WASHINGTON – (Ammoland.com)Tonight, the Theodore Roosevelt Conservation Partnership will honor philanthropist and businessman Paul Tudor Jones II, Sen.
Thad Cochran and Sen. Debbie Stabenow at the sixth annual TRCP Capital Conservation Awards Dinner. The gala event recognizes the contributions of leaders in the sportsmen’s community, uniting policymakers, conservationists, hunters and anglers to celebrate the TRCP’s mission, Roosevelt’s vision and America’s outdoors heritage.
Jones is founder, co-chairman, chief investment officer and the controlling principal of Tudor Investment Corp., part of the Tudor Group, a group of affiliated companies engaged in trading in the fixed income, equity, currency and commodity markets. Tudor Investment Corp. manages approximately $13.6 billion and employs approximately 370 personnel in its asset management business. Jones is a portfolio manager focusing on discretionary macro trading and is a principal risk taker for the firm’s flagship fund, The Tudor BVI Global Portfolio L.P., and the sole risk taker for Tudor Futures Fund. He is the former chairman and a current board member of the National Fish and Wildlife Foundation and the current chairman of The Everglades Foundation.
“Above all, Paul Tudor Jones is a pragmatic conservationist who understands instinctively that people are part of the land and that we are duty-bound to leave a natural legacy to future generations,” said TRCP President and CEO Whit Fosburgh. “He is a tireless champion for America’s Everglades, Africa’s rhinos and elephants, and the power of public-private partnerships to conserve the lands and waters that sustain us all.”
Sens. Debbie Stabenow and Thad Cochran are the recipients of the TRCP James D. Range Conservation Award, named for the TRCP’s co-founder and visionary.
Sen. Debbie Stabenow from Michigan serves as chairwoman of the Senate Agriculture, Nutrition and Forestry Committee. She led the passage of the 2014 Farm Bill, which makes historic investments in conservation across the country and reflects the diversity of our country’s waterways, wetlands and forests. Her efforts resulted in the bill including critical reforms to improve conservation efforts, in particular an historic agreement between conservation and farm groups that links conservation compliance with crop insurance. The bill also streamlines the conservation easements program that protects agricultural lands and wetlands for generations to come and creates regional partnerships that will unite producers, conservation groups and local communities to address critical water quality issues in waterways across the country.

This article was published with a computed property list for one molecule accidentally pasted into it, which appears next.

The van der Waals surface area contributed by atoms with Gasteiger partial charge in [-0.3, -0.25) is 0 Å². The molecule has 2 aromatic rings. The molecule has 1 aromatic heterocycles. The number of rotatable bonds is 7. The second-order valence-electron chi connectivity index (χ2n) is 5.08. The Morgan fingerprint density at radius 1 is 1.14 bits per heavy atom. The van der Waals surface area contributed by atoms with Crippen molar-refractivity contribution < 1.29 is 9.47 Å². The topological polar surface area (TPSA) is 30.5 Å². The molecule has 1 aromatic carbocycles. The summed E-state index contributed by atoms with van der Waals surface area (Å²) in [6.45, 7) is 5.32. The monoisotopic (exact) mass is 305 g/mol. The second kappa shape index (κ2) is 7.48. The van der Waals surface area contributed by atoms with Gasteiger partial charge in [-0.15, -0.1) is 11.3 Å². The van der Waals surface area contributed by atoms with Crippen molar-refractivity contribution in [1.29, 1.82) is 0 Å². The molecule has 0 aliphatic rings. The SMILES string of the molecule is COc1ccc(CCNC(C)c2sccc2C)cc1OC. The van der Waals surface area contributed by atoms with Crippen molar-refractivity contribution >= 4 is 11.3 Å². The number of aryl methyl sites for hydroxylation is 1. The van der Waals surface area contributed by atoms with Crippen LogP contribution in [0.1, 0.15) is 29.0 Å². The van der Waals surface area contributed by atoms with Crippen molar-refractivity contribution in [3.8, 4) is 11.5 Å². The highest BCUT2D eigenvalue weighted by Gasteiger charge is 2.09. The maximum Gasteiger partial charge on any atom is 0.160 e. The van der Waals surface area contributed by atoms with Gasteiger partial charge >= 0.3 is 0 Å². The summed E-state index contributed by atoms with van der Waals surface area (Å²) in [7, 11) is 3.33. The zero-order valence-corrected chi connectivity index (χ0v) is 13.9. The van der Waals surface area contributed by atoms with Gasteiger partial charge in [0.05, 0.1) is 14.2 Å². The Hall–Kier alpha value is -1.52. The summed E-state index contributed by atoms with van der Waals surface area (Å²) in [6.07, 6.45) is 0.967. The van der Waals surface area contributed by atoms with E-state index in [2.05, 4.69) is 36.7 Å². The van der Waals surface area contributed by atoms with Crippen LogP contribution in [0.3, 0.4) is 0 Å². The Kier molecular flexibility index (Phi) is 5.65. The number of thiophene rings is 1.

“As chairwoman of the Senate Committee on Agriculture, Senator Stabenow played a crucial role in passage of a Farm Bill whose positive impact on private lands conservation will be unprecedented,” stated Fosburgh. “Her dedication and strong advocacy to brokering a conservation-minded Farm Bill will reap great benefits for sportsmen, fish and wildlife, and our economy. We would not be where we are today without her leadership and unrelenting efforts.”
A member of the Senate Agriculture Committee since his election to the Senate in 1978, Thad Cochran of Mississippi has consistently supported strong forestry and conservation programs that contribute to the nation’s economic and natural heritage. In crafting the 2014 Farm Bill, Cochran worked to strengthen programs to enhance conservation, watershed protection and forestry policies.
“Senator Cochran’s commitment to finalizing the 2014 Farm Bill represents a victory for sportsmen, for private lands conservation and for bipartisan compromise that often is lacking in Washington, D.C.,” said Fosburgh. “The years of diligent work by the senator and other forward-thinking congressional leaders in advancing this Farm Bill will improve the state of our nation’s natural resources and our outdoors-reliant economy.”
“Senators Stabenow and Cochran not only produced a very good Farm Bill for sportsmen and the nation; they also demonstrated how Congress is supposed to work by reaching across the aisle and putting the country ahead of politics,” Fosburgh added.
Presenters at the event include Ken Salazar, former secretary of the Interior; James Cummins, executive director of Wildlife Mississippi; and Sen. Jon Tester of Montana.
The Capital Conservation Awards Dinner is taking place at the Decatur House on Lafayette Square in the heart of Washington, D.C.
Inspired by the legacy of Theodore Roosevelt, the TRCP is a coalition of organizations
and grassroots partners working together to preserve the traditions
of hunting and fishing.